Rita’s Franchisee Review: Mike Sodi of Doylestown, PA

Former dry cleaner figured out quickly the one thing he should never do in order to stay popular with Rita’s customers

An overhead shot shows pink, orange and green ices on a red and white striped blanket laid down over a green patch of grass.

Italian Ice and frozen custard are at the core of every treat we serve, which makes Rita’s unique among frozen dessert franchises.


Rule No. 1 in Fight Club is “Don’t talk about Fight Club.” Rule No. 1 at Rita’s? It’s a little different. “You don’t run out of mango ice,” says Mike Sodi, a multi-unit owner based in Doylestown, PA. Unlike Fight Club, you can talk about the mango ice all you want — the customers certainly do. It’s hands-down Rita’s top-selling flavor of Italian ice, and Sodi has learned over the past 10 years that mango is the one flavor he’d better not ever run out of. This former dry cleaner has actually learned a lot since he bought his first walk-up Rita’s franchise in 2008. He now owns a second walk-up unit in Furlong, PA. This is his story.

How did you jump from dry cleaning into Rita’s?
I was definitely looking for a change from what I had been doing all my life to that point. Rita’s has the reputation, certainly in the Philadelphia region, as being a well-run company. When the opportunity presented itself in my town, I took a chance on it.

What was it about Rita’s that appealed to you?
The seasonality, for one thing. Working with younger employees, whether they’re high school or college. That’s actually a nice side to it.

So, what do you do during the off season?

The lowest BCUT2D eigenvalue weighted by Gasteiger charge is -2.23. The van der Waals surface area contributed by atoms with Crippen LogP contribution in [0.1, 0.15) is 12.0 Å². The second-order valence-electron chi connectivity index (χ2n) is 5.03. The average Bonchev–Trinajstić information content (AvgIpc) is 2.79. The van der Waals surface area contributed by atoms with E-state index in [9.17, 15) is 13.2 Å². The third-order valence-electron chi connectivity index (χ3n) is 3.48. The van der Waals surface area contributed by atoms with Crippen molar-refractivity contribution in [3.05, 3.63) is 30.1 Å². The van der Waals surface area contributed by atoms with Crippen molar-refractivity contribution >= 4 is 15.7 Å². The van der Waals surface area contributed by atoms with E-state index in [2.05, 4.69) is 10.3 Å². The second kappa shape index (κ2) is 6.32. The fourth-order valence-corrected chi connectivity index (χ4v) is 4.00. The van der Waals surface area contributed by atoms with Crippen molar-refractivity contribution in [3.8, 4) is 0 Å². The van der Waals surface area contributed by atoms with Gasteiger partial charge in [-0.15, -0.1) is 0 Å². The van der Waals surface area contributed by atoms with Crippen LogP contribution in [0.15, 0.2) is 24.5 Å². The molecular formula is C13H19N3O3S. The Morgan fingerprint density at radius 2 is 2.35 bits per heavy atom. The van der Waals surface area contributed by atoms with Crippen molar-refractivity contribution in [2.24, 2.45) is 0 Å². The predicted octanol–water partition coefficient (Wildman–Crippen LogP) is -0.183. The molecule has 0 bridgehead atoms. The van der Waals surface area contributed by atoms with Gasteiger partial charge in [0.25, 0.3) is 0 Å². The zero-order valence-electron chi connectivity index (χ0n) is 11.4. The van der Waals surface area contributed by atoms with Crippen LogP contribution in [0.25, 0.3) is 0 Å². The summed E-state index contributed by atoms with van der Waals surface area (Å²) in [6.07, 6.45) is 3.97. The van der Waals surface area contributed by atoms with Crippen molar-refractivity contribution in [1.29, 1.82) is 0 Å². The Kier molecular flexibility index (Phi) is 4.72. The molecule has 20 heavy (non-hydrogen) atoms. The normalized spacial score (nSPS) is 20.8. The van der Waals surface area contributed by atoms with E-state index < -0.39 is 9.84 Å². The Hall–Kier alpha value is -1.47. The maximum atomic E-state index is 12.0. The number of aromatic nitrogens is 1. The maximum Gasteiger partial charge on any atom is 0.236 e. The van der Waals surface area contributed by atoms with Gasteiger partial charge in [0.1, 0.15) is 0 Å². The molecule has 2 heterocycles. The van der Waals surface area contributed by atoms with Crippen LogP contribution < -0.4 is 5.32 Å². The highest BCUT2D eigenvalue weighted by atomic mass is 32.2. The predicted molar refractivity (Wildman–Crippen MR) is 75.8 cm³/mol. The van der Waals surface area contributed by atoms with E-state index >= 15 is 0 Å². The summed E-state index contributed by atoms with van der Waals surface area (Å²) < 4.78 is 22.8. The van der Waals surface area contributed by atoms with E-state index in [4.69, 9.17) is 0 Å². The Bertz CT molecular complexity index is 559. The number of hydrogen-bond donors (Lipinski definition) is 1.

In the off season, I have some rental properties that I do maintenance on. Besides closing down stores and reopening stores, which takes weeks on both ends of the business, that pretty much occupies my spare time.

You knew about Rita’s because you’re from the area. What is it that you think sets Rita’s apart from the competition?
We do have competition in the Philadelphia market, because almost everyone has independent water ice stores that are competing. It is the reputation of the Rita’s company for affordable high quality. There is plenty of cheaper products out there, and ours are maintained to such standards that hopefully people can see the difference. They’re willing to pay a little bit more for quality.

What makes this Italian ice, or water ice as they sometimes call it, taste so good? What makes the custard so good? Why is it better than somebody else’s?
The ice, it requires a fair amount of maintenance, as far as stirring it. We keep our dip boxes at 18 degrees to 20 degrees, where an independent might have it zero, five degrees. They just hard freeze theirs and scrape it until it’s gone, which could be days or weeks. Ours is good for almost two days from the time you make it, and you have to stir it every 30 minutes. The consistency should be the same no matter what store you go to. If you go to a Rita’s, you should be getting the same consistently good product.